F-15 Pilot Recalls Flight over Auschwitz

IDF Website remembers historic moment when three IAF F-15s flew over concentration camp.

Tags: IAF Amir Eshel
Gil Ronen ,

Flight over Auschwitz
Flight over Auschwitz

On September 4, 2003, the Israel Air Force carried out a ceremonial flight over the Auschwitz-Birkenau site in Poland. Three F-15 jets took part in the sortie, flown by six aircrew members whose relatives had been murdered in the Holocaust.

On board the jets, the crew members carried Yad VaShem witness pages with the names of Jews who were murdered on the same date, 60 years earlier – September 4, 1943.

One of the pilots was Maj. Gen. Amir Eshel, who was recently appointed to head the IAF. Another pilot was Brig. Gen. Avi Maor, formerly commander of the Ramon Air Force Base.

"I decided that this would be the most proper way [to visit Poland]," he told the IDF Website, "because it represents the state of Israel and the Jewish people in a different way. Not just 'what was done to us' but presenting the national strength and the fact that Israel is a strong state with a strong army."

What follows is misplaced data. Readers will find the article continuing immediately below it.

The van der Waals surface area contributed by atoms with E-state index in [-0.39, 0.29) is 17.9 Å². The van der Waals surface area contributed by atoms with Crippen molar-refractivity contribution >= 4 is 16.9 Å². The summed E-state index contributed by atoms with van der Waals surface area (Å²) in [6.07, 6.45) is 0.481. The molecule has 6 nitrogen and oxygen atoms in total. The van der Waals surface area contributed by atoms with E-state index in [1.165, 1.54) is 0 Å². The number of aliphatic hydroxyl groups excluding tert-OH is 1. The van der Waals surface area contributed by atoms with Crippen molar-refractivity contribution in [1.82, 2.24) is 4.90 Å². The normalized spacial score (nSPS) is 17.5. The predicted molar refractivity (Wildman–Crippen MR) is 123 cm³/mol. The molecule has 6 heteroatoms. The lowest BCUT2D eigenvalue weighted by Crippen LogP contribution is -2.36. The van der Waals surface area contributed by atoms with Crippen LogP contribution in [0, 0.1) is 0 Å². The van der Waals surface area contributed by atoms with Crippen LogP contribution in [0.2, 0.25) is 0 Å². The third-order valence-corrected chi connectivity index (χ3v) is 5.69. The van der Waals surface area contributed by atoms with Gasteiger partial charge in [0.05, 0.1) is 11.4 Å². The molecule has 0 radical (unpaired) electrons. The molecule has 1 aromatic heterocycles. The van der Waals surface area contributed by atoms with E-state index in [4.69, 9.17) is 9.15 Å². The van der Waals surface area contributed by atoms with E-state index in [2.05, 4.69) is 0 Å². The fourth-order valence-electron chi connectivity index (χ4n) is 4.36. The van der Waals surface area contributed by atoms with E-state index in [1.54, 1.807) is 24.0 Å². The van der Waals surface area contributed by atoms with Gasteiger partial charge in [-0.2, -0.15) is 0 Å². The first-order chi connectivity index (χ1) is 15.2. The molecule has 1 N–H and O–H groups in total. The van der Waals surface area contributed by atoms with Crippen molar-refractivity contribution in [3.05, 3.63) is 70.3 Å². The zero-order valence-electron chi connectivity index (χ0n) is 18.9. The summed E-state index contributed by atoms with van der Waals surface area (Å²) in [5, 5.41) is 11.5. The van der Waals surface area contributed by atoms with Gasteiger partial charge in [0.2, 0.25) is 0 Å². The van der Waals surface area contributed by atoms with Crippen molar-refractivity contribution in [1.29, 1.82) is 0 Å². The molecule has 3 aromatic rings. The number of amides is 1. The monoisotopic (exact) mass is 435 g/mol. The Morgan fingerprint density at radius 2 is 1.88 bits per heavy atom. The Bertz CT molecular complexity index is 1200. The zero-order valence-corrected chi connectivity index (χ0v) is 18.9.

The jets took off from the Polish Air Force base at Radom. When they flew over Auschwitz-Birkenau, Delegation Commander Eshel spoke on the radio: "We, the Air Force pilots in the skies of the camp of horrors, rose up from the ashes of the millions of victims. We carry their silent cry; we salute their bravery and promise to protect the Jewish nation and its land, Israel."  

On the ground below, 180 officers and NCOs under Maj. Gen. Ido Nechushtan, whom Eshel is now replacing as IAF Commander, watched them.

"The day of the flight was crazy," Maor recalled. "In the pre-flight briefing, we sat in the cold and shivered. To be honest, I think that the trembling was not from the cold, but from excitement over what awaited us on that fateful day."

"From the moment of takeoff everyt5hing was very technical, just like any flight. Only a year later, in a meeting we held, we discovered that we had all had the same experience right after flying over Auschwitz. We were in twin-seater planes and we usually talk a lot during the flight. That second, we all went silent. A thunderous silence, as if something heavy had fallen through the air and we all understood exactly how great the occasion was."

Maor flew his last IAF flight two weeks ago. Looking back at all his career flights, including combat flights in which he shot down enemy jets, "I have no doubt that this was the most meaningful and successful flight in my life."

Flight over Auschwitz, 4.9.2003 IDF